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Home | Film Reviews | Extreme Cinema | Film Review: Flowers (2015)

Film Review: Flowers (2015)



An abstract, surreal horror film centering around six dead women waking up in the crawl space below their killer’s house.


I hear a lot of people complaining that there is no good horror being made anymore, that all the good movies were done in the 1970’s and 80’s and now everything is either a remake of one of the classics or a retreading/bastardization of what we’ve already seen. I wish those people would actually watch a few recent horror movies before opening their mouths on the subject again. In just the last couple years alone, I have seen some of the most unique, innovative, and most importantly, well done horror films that I can remember. One of those films that really stands out in its originality is writer and director Phil Stevens’ Flowers. And it should come as no surprise that it is being released by none other than Unearthed Films, a company that has really been hitting it out of the park this past year or so (see also Visceral, Creeper, and American Guinea Pig: Bouquet of Guts and Gore for starters).

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It’s going to be tough to try and explain what Flowers is about. To put it simply, it’s about the various women that a man (The Exile, played by Bryant W. Lohr, Sr) has killed. But this is not a simple movie by any means. This is as much a work of art as it is a gory, bloody horror movie. This is a movie full of symbolism and surreal imagery and so many questions. Aside from a handful of screams and a couple muffled voices, there is not one line of dialogue. This might sound crazy at first, but in the end it makes the film stand out that much more.

From the very beginning, we follow a woman who seems to be stuck underneath the floorboards of an old house. She is trying to find a way out, but also being careful not to be heard by the man who has just returned home with another potential victim. Eventually she finds a small passage into the house. Next thing we know, another woman has appeared in the same place, wearing the same clothing as the first woman, and she continues the journey into and around the house, eventually becoming another woman, then another. We also notice that each woman has similar stitches around her clavicle and down her chest. These women do not have names, but are listed as Flowers # 1 – 6 in the credits. As each woman makes her own way through parts of the house, they see things that are in some way directly related to them as an individual, things that bring back memories of a previous life.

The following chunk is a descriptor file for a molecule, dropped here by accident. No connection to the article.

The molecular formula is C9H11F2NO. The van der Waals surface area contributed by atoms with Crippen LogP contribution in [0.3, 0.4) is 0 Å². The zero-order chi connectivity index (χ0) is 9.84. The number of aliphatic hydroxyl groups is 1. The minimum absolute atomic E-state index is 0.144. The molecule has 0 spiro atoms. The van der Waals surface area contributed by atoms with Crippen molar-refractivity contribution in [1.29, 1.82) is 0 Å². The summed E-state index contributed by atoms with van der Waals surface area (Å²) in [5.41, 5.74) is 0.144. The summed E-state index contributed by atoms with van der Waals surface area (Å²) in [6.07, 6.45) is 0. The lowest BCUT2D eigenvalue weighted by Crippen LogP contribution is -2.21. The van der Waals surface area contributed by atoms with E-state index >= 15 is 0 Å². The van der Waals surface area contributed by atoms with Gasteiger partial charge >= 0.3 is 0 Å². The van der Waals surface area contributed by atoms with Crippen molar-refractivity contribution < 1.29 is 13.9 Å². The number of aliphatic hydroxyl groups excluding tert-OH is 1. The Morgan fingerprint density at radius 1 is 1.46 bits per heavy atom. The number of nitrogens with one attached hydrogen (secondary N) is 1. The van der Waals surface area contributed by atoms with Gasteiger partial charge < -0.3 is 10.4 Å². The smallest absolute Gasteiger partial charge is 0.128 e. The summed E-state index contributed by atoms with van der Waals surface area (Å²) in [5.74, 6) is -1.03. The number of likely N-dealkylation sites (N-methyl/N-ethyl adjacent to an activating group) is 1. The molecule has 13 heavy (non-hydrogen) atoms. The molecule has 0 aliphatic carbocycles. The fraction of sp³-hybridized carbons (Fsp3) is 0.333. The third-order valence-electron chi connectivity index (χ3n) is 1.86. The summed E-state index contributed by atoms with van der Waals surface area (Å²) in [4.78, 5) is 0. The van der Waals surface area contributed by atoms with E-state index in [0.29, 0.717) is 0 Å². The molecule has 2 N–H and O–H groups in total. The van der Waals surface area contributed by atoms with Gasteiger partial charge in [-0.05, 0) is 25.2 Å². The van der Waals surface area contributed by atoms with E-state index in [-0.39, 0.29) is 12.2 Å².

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The imagery employed in Flowers in remarkable, both beautiful and horrifying all at once. It’s hard to put it into words, the way Stevens managed to make a set piece of a rusty, dirty, bloody bathroom with a rotting corpse resting in the filthy bathtub and “defect” written in filth along the wall, look both serene and chaotic at the same time. But that’s what you get throughout the entire film, a constant stream of the most artistic horror we’ve seen in some time. It reminds me at times a little of the work of Marian Dora (Cannibal and The Angel’s Melancholia), but without the pretentious vibe.

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I’m not going to pretend to have all the answers to the questions that Flowers asks, nor do I really think there are answers to all of the questions. The story is not straight-forward, which might turn off the small section of the audience that wants everything spelled out for them, but if you just pay attention you can figure out quite a bit. This is such a visual experience, from the very first moments of the film all the way through the end credits – it is not surprising that in addition to his film work, Stevens is also an artist himself, a painter. And apparently this is his first movie, which makes it all that much more impressive. Each piece of the film feels very much like a nightmare set to celluloid, and it’s the type of movie that’ll stick in your head for days and days after you see it.

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I see that Stevens is currently (as of the writing of this review) in post-production with his next film, Lung II, and I personally cannot wait for a chance to see more of his work. He has an eye for directing that I think will continue to produce creative and original horror for some time to come. I consider Flowers one of the “must see” movies of 2015, especially for every “horror fan” that thinks there is no good horror being made today – this will prove you dead wrong.


  1. I’m sure this reviewer is spot on and knows heaps more than I ever shall about the genre. Metaphorical, allegorical, surreal etc etc etc. all valid but if it doesn’t hold my interest then bye bye.

  2. I’m sure this reviewer is spot on and knows heaps more than I ever shall about the genre. Metaphorical, allegorical, surreal etc etc etc. all valid but if it doesn’t hold my interest then bye bye. I don’t watch horror so as to exercise my talents at understanding the hidden message so if the movie doesn’t engage, then neither do I.


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